But Omaha is not on Moody's list, so a downgrade in the immediate future seems unlikely.
One half of the Twin Cities could be facing a credit downgrade from Moody's. St. Paul, it seems, is in the clear, for now.
Minneapolis has piled up more than $700 million in unfunded pension liabilities, prompting the ratings agency to take another look at the city. Moody's is examining the city's general obligation debt.
Moody's downgraded Cincinnati just last week, after it was placed on the list of possible downgrades in April.
The ratings agency cited -- surprise, surprise -- pension debt as the main reason for dropping the credit rating for Cincinnati's bonds.
"The outlook on the city of Cincinnati is negative, reflecting our expectation that the city will continue to face budgetary pressure stemming from required pension contributions to the City Retirement System and potential long-term pressure from its exposure to statewide, multi-employer, cost-sharing pension plans," Moody's wrote.
The city's unfunded pension liability tops $700 million.
The capital of the nation's smallest state is not facing additional scrutiny from Moody's, but it makes our list for having one of the worst-funded pension systems of any major city in the U.S.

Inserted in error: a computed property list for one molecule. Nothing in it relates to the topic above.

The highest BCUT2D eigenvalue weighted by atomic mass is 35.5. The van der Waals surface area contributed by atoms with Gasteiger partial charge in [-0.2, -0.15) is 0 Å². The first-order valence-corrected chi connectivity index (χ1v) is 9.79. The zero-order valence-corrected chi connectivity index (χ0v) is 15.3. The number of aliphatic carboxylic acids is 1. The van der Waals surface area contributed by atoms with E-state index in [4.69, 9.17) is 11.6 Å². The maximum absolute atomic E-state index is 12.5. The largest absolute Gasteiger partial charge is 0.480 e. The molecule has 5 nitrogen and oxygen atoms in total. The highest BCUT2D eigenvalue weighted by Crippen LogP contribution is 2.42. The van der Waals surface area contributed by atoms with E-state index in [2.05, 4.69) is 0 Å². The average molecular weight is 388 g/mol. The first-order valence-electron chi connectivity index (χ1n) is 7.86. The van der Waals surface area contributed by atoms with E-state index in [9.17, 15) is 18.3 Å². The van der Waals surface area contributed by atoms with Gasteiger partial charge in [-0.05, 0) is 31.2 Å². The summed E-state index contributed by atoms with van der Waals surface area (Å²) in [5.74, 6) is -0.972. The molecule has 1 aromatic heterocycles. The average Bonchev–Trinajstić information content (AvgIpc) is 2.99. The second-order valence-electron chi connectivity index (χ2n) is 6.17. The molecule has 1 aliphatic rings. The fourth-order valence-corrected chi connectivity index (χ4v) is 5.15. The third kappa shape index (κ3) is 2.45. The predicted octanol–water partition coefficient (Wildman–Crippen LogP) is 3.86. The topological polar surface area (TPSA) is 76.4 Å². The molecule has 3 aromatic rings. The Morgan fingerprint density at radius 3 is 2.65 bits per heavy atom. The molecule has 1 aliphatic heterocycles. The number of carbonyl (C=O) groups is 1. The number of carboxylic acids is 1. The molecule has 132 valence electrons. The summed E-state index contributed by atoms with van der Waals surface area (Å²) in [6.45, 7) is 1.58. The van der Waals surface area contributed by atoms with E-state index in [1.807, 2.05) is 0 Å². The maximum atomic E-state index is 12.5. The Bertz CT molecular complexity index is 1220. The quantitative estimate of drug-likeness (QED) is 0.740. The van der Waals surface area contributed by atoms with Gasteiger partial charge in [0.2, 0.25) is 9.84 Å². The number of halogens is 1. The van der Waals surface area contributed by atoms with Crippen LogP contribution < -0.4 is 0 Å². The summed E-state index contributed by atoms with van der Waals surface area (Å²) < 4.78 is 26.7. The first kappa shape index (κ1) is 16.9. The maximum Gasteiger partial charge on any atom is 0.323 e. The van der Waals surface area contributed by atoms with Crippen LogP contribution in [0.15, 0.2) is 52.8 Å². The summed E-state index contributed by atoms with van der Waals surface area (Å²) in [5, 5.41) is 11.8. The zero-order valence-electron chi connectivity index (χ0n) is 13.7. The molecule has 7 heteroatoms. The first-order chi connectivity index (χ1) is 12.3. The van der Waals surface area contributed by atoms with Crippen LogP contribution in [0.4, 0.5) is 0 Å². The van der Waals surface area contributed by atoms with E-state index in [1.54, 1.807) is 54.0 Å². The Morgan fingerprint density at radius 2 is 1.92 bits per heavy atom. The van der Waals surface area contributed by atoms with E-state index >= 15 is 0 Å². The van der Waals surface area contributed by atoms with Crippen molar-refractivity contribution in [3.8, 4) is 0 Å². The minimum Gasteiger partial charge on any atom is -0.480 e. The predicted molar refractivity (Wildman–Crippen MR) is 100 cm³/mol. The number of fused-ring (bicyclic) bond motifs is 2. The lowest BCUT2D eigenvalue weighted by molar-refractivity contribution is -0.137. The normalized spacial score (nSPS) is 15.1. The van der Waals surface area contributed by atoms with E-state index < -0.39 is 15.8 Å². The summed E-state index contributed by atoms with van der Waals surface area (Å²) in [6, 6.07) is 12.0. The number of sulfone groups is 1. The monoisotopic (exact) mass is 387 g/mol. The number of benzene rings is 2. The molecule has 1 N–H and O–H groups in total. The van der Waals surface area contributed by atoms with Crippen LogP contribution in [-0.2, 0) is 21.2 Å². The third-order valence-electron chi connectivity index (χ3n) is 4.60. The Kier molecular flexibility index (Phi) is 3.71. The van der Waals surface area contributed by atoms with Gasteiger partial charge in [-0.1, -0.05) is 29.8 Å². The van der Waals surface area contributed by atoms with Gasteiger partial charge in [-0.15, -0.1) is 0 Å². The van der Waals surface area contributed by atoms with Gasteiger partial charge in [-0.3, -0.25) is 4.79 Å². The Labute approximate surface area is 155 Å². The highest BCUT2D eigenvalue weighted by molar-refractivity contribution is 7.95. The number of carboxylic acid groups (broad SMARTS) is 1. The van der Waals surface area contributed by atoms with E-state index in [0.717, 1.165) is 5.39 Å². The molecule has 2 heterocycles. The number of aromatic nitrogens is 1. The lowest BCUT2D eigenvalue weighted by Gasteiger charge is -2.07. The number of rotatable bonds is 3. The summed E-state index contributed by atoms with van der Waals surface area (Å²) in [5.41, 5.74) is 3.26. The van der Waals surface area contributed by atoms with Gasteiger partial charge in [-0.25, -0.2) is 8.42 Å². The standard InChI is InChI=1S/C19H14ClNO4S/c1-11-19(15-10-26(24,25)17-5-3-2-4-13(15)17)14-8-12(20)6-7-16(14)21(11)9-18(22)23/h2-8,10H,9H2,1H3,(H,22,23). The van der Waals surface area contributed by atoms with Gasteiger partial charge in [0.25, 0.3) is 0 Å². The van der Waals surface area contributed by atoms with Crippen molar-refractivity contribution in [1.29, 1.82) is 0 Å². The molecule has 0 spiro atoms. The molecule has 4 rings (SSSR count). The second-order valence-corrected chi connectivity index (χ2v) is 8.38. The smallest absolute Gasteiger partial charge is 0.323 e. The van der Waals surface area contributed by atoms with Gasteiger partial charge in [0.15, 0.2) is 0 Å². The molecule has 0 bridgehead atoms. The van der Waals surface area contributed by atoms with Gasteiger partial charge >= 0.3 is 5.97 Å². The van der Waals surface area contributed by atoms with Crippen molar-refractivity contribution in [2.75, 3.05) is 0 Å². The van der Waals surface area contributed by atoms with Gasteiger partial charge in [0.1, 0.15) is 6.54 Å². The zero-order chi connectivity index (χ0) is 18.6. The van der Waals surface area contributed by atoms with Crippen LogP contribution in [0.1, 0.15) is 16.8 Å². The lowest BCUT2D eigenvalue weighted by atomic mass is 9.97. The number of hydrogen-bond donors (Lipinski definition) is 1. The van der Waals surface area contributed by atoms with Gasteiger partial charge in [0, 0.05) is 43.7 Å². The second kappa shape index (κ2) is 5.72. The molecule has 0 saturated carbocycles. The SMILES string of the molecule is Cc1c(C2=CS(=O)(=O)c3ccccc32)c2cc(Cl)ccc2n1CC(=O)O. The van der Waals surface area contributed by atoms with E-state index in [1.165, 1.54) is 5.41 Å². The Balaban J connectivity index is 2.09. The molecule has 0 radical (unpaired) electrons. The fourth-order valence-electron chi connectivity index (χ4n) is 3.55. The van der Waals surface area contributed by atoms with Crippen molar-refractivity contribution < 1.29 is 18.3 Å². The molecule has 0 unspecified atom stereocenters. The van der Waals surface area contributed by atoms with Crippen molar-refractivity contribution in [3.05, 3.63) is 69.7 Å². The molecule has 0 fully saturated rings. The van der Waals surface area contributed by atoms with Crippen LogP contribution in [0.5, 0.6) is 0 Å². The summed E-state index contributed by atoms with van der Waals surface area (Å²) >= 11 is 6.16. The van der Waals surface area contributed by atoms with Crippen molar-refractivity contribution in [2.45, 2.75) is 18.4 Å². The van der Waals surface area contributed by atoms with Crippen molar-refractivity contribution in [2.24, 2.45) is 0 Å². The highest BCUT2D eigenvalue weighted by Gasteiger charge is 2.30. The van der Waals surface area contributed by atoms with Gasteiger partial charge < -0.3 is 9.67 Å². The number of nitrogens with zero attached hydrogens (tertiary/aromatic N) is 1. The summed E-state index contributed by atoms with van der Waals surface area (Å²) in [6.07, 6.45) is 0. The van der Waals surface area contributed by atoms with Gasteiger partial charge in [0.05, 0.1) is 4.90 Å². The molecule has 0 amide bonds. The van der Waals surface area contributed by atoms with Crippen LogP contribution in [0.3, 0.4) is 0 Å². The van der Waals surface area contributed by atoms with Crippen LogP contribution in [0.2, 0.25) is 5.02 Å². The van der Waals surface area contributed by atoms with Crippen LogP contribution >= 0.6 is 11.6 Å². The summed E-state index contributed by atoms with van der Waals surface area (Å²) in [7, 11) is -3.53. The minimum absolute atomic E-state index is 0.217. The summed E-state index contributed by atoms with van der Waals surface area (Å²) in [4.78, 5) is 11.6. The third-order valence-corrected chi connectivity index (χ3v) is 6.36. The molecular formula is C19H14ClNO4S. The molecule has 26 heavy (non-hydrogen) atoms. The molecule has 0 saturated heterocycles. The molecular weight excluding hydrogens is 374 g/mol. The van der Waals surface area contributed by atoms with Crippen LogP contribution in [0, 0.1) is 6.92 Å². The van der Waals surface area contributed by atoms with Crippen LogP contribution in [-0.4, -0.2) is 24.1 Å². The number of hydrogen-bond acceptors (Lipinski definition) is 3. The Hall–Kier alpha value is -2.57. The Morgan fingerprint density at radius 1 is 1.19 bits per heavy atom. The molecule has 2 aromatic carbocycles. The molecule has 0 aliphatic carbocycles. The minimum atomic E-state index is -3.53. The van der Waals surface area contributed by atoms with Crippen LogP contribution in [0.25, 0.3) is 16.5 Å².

With a funding ratio -- the percentage of pension debt versus current assets to pay -- of 42 percent, Providence's pension mess, per capita, is even worse than Chicago's.
But Pew notes Providence has taken some steps in the right direction. The city suspended annual cost-of-living adjustments for retirees and now requires all former workers olden than 65 to switch to Medicare instead of receiving health benefits from the city.
Ah, there's nothing like being able to dump your aging population into a taxpayer-funding health-care system to save your own taxpayer-funded health care system.
Moody's is reviewing general obligation bonds issued by Trenton's public school system. A downgrade on those bonds would follow fast in the footsteps of a citywide downgrade in 2011.
Mercer County, which houses Trenton, was bumped down a notch by Moody's earlier this year.
Santa Fe, N.M.
In putting Santa Fe "on notice" a few months ago, Moody's noted the severity of the city's pension problems. Moody's ranked the city of Santa Fe as the worst in the country, saying it has net pension liabilities equal to six times its operating revenue.
But Sante Fe's finance director told New Mexico Watchdog he thinks Moody's is way off base.
"Their calculation is skewed," Marcos Tapia, noting the city is not a Moody's client. "We've told Moody's, we need you to retract this, you need to correct this."
Moody's is also reviewing two other cities in New Mexico and the credit rating for Santa Fe County.
Like Providence, Charleston is another state capital that makes our list despite not attracting direct scrutiny from Moody's -- right now. The reason?
Charleston has the worst-funded pension system of any major city in the United States, with only 24 percent of the necessary funds to cover more than $337 million in pension debt.
Like Chicago, Charleston won't be able to look to the state for help. West Virginia is dealing with its own pension crisis -- only Illinois has a lower funded ratio of its state pension plans.
Digging out of the hole is made harder by the high levels of poverty and a declining population, a lesson Detroit learned the hard way.